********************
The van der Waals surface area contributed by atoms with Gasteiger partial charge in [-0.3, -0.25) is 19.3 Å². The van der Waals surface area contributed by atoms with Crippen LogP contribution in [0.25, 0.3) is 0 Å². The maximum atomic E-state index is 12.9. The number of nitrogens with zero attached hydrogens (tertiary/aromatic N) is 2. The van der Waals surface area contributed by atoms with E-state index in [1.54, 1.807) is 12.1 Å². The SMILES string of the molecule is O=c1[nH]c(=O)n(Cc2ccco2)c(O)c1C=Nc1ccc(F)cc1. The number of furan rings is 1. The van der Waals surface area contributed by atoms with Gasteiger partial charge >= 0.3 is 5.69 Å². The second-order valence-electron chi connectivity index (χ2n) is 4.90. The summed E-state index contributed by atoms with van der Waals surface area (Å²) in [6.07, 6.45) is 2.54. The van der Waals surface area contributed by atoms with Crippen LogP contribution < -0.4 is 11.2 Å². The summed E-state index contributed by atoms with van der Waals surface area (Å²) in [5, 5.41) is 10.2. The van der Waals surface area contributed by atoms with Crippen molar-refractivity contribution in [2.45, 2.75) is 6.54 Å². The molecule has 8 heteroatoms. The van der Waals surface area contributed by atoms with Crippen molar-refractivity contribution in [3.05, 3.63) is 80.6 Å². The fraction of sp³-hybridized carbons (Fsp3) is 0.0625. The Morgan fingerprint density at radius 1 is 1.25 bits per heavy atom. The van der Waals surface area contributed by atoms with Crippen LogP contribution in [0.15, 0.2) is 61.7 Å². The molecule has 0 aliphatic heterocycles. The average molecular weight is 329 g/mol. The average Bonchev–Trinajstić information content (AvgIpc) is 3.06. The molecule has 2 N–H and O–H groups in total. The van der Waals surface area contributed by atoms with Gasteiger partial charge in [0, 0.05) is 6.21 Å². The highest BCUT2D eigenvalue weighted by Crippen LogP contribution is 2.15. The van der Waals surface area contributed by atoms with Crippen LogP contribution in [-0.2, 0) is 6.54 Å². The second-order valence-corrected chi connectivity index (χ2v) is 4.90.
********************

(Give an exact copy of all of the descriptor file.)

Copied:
The van der Waals surface area contributed by atoms with Gasteiger partial charge in [-0.3, -0.25) is 19.3 Å². The van der Waals surface area contributed by atoms with Crippen LogP contribution in [0.25, 0.3) is 0 Å². The maximum atomic E-state index is 12.9. The number of nitrogens with zero attached hydrogens (tertiary/aromatic N) is 2. The van der Waals surface area contributed by atoms with E-state index in [1.54, 1.807) is 12.1 Å². The SMILES string of the molecule is O=c1[nH]c(=O)n(Cc2ccco2)c(O)c1C=Nc1ccc(F)cc1. The number of furan rings is 1. The van der Waals surface area contributed by atoms with Gasteiger partial charge >= 0.3 is 5.69 Å². The second-order valence-electron chi connectivity index (χ2n) is 4.90. The summed E-state index contributed by atoms with van der Waals surface area (Å²) in [6.07, 6.45) is 2.54. The van der Waals surface area contributed by atoms with Crippen LogP contribution < -0.4 is 11.2 Å². The summed E-state index contributed by atoms with van der Waals surface area (Å²) in [5, 5.41) is 10.2. The van der Waals surface area contributed by atoms with Crippen molar-refractivity contribution in [2.45, 2.75) is 6.54 Å². The molecule has 8 heteroatoms. The van der Waals surface area contributed by atoms with Crippen molar-refractivity contribution in [3.05, 3.63) is 80.6 Å². The fraction of sp³-hybridized carbons (Fsp3) is 0.0625. The Morgan fingerprint density at radius 1 is 1.25 bits per heavy atom. The van der Waals surface area contributed by atoms with Crippen LogP contribution in [0.15, 0.2) is 61.7 Å². The molecule has 0 aliphatic heterocycles. The average molecular weight is 329 g/mol. The average Bonchev–Trinajstić information content (AvgIpc) is 3.06. The molecule has 2 N–H and O–H groups in total. The van der Waals surface area contributed by atoms with Gasteiger partial charge in [0, 0.05) is 6.21 Å². The highest BCUT2D eigenvalue weighted by Crippen LogP contribution is 2.15. The van der Waals surface area contributed by atoms with Crippen LogP contribution in [-0.2, 0) is 6.54 Å². The second-order valence-corrected chi connectivity index (χ2v) is 4.90.